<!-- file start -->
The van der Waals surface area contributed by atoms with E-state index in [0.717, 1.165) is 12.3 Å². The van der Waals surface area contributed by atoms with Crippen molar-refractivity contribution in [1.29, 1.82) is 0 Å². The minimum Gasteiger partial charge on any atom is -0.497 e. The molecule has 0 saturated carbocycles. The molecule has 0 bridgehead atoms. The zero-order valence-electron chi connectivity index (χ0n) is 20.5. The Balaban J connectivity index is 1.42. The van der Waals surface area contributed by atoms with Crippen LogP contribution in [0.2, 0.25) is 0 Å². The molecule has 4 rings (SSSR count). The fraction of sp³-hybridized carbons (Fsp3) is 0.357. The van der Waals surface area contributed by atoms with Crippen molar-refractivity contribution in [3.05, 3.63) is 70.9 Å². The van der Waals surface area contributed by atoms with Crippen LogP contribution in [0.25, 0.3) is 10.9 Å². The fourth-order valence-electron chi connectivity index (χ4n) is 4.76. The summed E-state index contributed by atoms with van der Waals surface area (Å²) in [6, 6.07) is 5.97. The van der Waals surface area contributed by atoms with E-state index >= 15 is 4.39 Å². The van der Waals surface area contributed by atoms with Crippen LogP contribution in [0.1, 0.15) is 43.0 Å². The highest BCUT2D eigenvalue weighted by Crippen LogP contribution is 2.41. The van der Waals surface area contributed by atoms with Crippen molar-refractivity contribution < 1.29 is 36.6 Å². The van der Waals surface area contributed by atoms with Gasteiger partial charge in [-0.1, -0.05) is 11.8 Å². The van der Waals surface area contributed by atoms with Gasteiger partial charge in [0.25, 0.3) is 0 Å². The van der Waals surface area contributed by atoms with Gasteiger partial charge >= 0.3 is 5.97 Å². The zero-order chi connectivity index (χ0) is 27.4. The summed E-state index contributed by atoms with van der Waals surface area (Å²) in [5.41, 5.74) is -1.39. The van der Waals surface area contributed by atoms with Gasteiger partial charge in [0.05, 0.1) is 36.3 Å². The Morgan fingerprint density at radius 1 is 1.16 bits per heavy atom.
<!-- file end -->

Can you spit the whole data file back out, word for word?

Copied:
The van der Waals surface area contributed by atoms with E-state index in [0.717, 1.165) is 12.3 Å². The van der Waals surface area contributed by atoms with Crippen molar-refractivity contribution in [1.29, 1.82) is 0 Å². The minimum Gasteiger partial charge on any atom is -0.497 e. The molecule has 0 saturated carbocycles. The molecule has 0 bridgehead atoms. The zero-order valence-electron chi connectivity index (χ0n) is 20.5. The Balaban J connectivity index is 1.42. The van der Waals surface area contributed by atoms with Crippen LogP contribution in [0.2, 0.25) is 0 Å². The molecule has 4 rings (SSSR count). The fraction of sp³-hybridized carbons (Fsp3) is 0.357. The van der Waals surface area contributed by atoms with Crippen molar-refractivity contribution in [3.05, 3.63) is 70.9 Å². The van der Waals surface area contributed by atoms with Crippen LogP contribution in [0.25, 0.3) is 10.9 Å². The fourth-order valence-electron chi connectivity index (χ4n) is 4.76. The summed E-state index contributed by atoms with van der Waals surface area (Å²) in [6, 6.07) is 5.97. The van der Waals surface area contributed by atoms with E-state index >= 15 is 4.39 Å². The van der Waals surface area contributed by atoms with Crippen LogP contribution in [0.1, 0.15) is 43.0 Å². The highest BCUT2D eigenvalue weighted by Crippen LogP contribution is 2.41. The van der Waals surface area contributed by atoms with Crippen molar-refractivity contribution < 1.29 is 36.6 Å². The van der Waals surface area contributed by atoms with Gasteiger partial charge in [-0.1, -0.05) is 11.8 Å². The van der Waals surface area contributed by atoms with Gasteiger partial charge in [0.25, 0.3) is 0 Å². The van der Waals surface area contributed by atoms with Gasteiger partial charge >= 0.3 is 5.97 Å². The zero-order chi connectivity index (χ0) is 27.4. The summed E-state index contributed by atoms with van der Waals surface area (Å²) in [5.41, 5.74) is -1.39. The van der Waals surface area contributed by atoms with Gasteiger partial charge in [0.05, 0.1) is 36.3 Å². The Morgan fingerprint density at radius 1 is 1.16 bits per heavy atom.